Diving in the World Ocean
By Rakesh K Mittal IAS on 18-09-2017
On April 1995, I had a
chance to visit the Mumbai High oil drilling site, about 200 km away from the seashore. It takes almost an hour to reach there by a helicopter. From the engineering point of view, the whole operation is amazing. The fixation of the drilling rigs and platforms is an engineering feat. The foundations of these structures are very deep in order to keep them stable. I met some engineers who had worked there in the initial days of construction and they narrated their experiences with great pride, expressing the thrill of achievement. They also told me that the foundation construction of these structures was the most difficult stage and to carry out this task, expert divers were called from other countries.
I was told that deep-sea diving is a difficult job and a good amount of training was required for it. As the pressure of water increases proportionately to the depths of the sea, a diver has to take precautionary measures to withstand the stress. I was told that in earlier days, the training process took a long time as the divers were subjected to gradually increasing pressure before they could venture deep into the sea. Now, there are special equipments which create sea conditions
artificially and the process of training is expedited. However, the principle of training remains the same, which is to create enough internal resistance or pressure to withstand the external pressure. If the diver does not do this, his
body could collapse. I have drawn some very interesting inferences from this fact.
The world we live in is also like a sea. The deeper we go into it the greater are the disturbing forces we have to face. If we are not trained or used to bear these pressures, we collapse and fail to achieve the goal of our existence. We forget the nature of the world and the fact that there is no use blaming external circumstances. We should, on the other hand, train ourselves to withstand the pressures of the world. For this, we have to develop enough internal strength so that the two neutralize each other and we are able to dive into this worldly sea like professional divers.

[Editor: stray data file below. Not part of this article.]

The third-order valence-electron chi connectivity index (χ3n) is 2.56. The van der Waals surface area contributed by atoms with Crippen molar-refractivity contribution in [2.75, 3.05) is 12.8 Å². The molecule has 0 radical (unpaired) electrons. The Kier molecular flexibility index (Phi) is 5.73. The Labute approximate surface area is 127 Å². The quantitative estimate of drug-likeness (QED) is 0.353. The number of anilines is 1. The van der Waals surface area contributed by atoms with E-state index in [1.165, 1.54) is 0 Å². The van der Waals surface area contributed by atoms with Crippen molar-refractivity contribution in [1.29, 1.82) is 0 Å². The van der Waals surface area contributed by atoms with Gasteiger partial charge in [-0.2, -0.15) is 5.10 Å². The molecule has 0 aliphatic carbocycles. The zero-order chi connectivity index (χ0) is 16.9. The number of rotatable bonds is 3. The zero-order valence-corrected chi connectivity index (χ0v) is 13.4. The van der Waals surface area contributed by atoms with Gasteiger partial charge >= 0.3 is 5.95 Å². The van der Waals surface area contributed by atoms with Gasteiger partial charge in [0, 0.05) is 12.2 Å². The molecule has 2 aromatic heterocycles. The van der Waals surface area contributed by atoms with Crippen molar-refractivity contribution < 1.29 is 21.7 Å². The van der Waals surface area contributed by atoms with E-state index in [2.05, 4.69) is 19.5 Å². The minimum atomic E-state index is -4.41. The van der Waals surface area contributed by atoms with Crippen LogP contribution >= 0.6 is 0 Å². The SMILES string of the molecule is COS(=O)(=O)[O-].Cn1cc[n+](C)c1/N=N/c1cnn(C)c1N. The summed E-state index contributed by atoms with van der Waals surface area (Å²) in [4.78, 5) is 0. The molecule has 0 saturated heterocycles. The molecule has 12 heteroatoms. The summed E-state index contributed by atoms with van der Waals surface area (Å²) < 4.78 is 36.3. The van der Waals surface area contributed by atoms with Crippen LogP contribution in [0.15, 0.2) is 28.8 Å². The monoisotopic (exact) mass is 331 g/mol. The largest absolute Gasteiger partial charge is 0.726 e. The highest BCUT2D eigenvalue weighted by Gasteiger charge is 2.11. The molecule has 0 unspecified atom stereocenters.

In real life it means that one’s development should be appropriately integrated. The bigger is the external growth the
greater is the need for internal growth too. That is why people with high positions, greater riches, greater fame, or power should be much more balanced than ordinary persons. If they are not so, the outer trappings may become the cause
of their disaster. A balanced growth of personality makes us good divers, plunging confidently into this worldly sea.
The world will then cease to be a source of danger or trouble for us and we can enjoy living in it, as well as performing our duties well.
About The Author
Sri Rakesh Kumar Mittal IAS (Retd.) had been an administrative officer in Uttar Pradesh state cadre for about 35 years. He is a spiritual man with high moral values and a selfless heart. He has founded 'Kabir Peace Mission'. He has also written several books on positive thinking.